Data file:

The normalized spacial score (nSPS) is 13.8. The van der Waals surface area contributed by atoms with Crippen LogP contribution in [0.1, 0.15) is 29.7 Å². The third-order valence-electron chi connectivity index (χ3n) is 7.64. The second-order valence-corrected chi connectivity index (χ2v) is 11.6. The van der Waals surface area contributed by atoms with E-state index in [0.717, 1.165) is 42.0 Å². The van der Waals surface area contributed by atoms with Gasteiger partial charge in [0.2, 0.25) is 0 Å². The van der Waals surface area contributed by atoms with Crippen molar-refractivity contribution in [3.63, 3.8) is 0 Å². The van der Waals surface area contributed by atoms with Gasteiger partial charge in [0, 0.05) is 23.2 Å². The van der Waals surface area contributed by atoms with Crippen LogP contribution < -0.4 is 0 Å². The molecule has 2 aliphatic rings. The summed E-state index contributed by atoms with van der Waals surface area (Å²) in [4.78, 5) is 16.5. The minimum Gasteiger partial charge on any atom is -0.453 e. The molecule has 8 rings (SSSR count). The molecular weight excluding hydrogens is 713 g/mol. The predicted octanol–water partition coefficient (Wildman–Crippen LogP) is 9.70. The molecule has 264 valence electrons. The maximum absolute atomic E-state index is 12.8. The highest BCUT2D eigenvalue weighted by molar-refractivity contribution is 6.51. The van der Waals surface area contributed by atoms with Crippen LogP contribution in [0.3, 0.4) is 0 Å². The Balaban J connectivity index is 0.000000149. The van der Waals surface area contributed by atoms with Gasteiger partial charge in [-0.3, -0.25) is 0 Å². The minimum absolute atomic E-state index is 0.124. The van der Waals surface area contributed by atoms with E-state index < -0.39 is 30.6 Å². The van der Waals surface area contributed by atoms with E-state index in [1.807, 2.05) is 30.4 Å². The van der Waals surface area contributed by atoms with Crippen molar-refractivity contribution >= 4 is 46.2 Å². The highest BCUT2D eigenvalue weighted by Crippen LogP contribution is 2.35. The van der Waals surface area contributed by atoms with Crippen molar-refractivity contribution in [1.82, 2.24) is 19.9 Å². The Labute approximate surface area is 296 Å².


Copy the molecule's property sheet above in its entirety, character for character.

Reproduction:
The normalized spacial score (nSPS) is 13.8. The van der Waals surface area contributed by atoms with Crippen LogP contribution in [0.1, 0.15) is 29.7 Å². The third-order valence-electron chi connectivity index (χ3n) is 7.64. The second-order valence-corrected chi connectivity index (χ2v) is 11.6. The van der Waals surface area contributed by atoms with E-state index in [0.717, 1.165) is 42.0 Å². The van der Waals surface area contributed by atoms with Gasteiger partial charge in [0.2, 0.25) is 0 Å². The van der Waals surface area contributed by atoms with Crippen molar-refractivity contribution in [3.63, 3.8) is 0 Å². The van der Waals surface area contributed by atoms with Gasteiger partial charge in [0, 0.05) is 23.2 Å². The van der Waals surface area contributed by atoms with Crippen LogP contribution < -0.4 is 0 Å². The molecule has 2 aliphatic rings. The summed E-state index contributed by atoms with van der Waals surface area (Å²) in [4.78, 5) is 16.5. The minimum Gasteiger partial charge on any atom is -0.453 e. The molecule has 8 rings (SSSR count). The molecular weight excluding hydrogens is 713 g/mol. The predicted octanol–water partition coefficient (Wildman–Crippen LogP) is 9.70. The molecule has 264 valence electrons. The maximum absolute atomic E-state index is 12.8. The highest BCUT2D eigenvalue weighted by molar-refractivity contribution is 6.51. The van der Waals surface area contributed by atoms with Crippen LogP contribution in [0.3, 0.4) is 0 Å². The Balaban J connectivity index is 0.000000149. The van der Waals surface area contributed by atoms with Gasteiger partial charge in [-0.3, -0.25) is 0 Å². The minimum absolute atomic E-state index is 0.124. The van der Waals surface area contributed by atoms with E-state index < -0.39 is 30.6 Å². The van der Waals surface area contributed by atoms with E-state index in [1.807, 2.05) is 30.4 Å². The van der Waals surface area contributed by atoms with Crippen molar-refractivity contribution >= 4 is 46.2 Å². The highest BCUT2D eigenvalue weighted by Crippen LogP contribution is 2.35. The van der Waals surface area contributed by atoms with Crippen molar-refractivity contribution in [1.82, 2.24) is 19.9 Å². The Labute approximate surface area is 296 Å².